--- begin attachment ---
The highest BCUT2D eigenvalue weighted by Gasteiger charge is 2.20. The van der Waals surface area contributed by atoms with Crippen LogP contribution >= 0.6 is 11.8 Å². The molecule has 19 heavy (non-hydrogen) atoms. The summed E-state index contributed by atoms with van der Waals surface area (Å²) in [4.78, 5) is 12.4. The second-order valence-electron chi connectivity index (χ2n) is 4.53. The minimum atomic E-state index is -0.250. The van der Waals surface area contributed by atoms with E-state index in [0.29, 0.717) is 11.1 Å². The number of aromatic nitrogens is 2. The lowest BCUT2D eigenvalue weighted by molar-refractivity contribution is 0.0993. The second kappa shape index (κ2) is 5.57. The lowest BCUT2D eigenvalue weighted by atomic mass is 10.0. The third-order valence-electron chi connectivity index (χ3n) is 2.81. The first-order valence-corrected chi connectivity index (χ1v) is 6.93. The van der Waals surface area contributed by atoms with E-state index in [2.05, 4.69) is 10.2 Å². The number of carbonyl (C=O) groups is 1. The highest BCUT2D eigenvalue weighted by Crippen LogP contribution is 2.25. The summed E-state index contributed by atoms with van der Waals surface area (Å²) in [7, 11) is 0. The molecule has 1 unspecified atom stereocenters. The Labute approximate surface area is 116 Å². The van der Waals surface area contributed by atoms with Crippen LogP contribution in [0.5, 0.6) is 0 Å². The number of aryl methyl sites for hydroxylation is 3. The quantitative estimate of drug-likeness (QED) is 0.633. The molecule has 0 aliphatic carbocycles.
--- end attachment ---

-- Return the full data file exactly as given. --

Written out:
The highest BCUT2D eigenvalue weighted by Gasteiger charge is 2.20. The van der Waals surface area contributed by atoms with Crippen LogP contribution >= 0.6 is 11.8 Å². The molecule has 19 heavy (non-hydrogen) atoms. The summed E-state index contributed by atoms with van der Waals surface area (Å²) in [4.78, 5) is 12.4. The second-order valence-electron chi connectivity index (χ2n) is 4.53. The minimum atomic E-state index is -0.250. The van der Waals surface area contributed by atoms with E-state index in [0.29, 0.717) is 11.1 Å². The number of aromatic nitrogens is 2. The lowest BCUT2D eigenvalue weighted by molar-refractivity contribution is 0.0993. The second kappa shape index (κ2) is 5.57. The lowest BCUT2D eigenvalue weighted by atomic mass is 10.0. The third-order valence-electron chi connectivity index (χ3n) is 2.81. The first-order valence-corrected chi connectivity index (χ1v) is 6.93. The van der Waals surface area contributed by atoms with E-state index in [2.05, 4.69) is 10.2 Å². The number of carbonyl (C=O) groups is 1. The highest BCUT2D eigenvalue weighted by Crippen LogP contribution is 2.25. The summed E-state index contributed by atoms with van der Waals surface area (Å²) in [7, 11) is 0. The molecule has 1 unspecified atom stereocenters. The Labute approximate surface area is 116 Å². The van der Waals surface area contributed by atoms with Crippen LogP contribution in [0.5, 0.6) is 0 Å². The number of aryl methyl sites for hydroxylation is 3. The quantitative estimate of drug-likeness (QED) is 0.633. The molecule has 0 aliphatic carbocycles.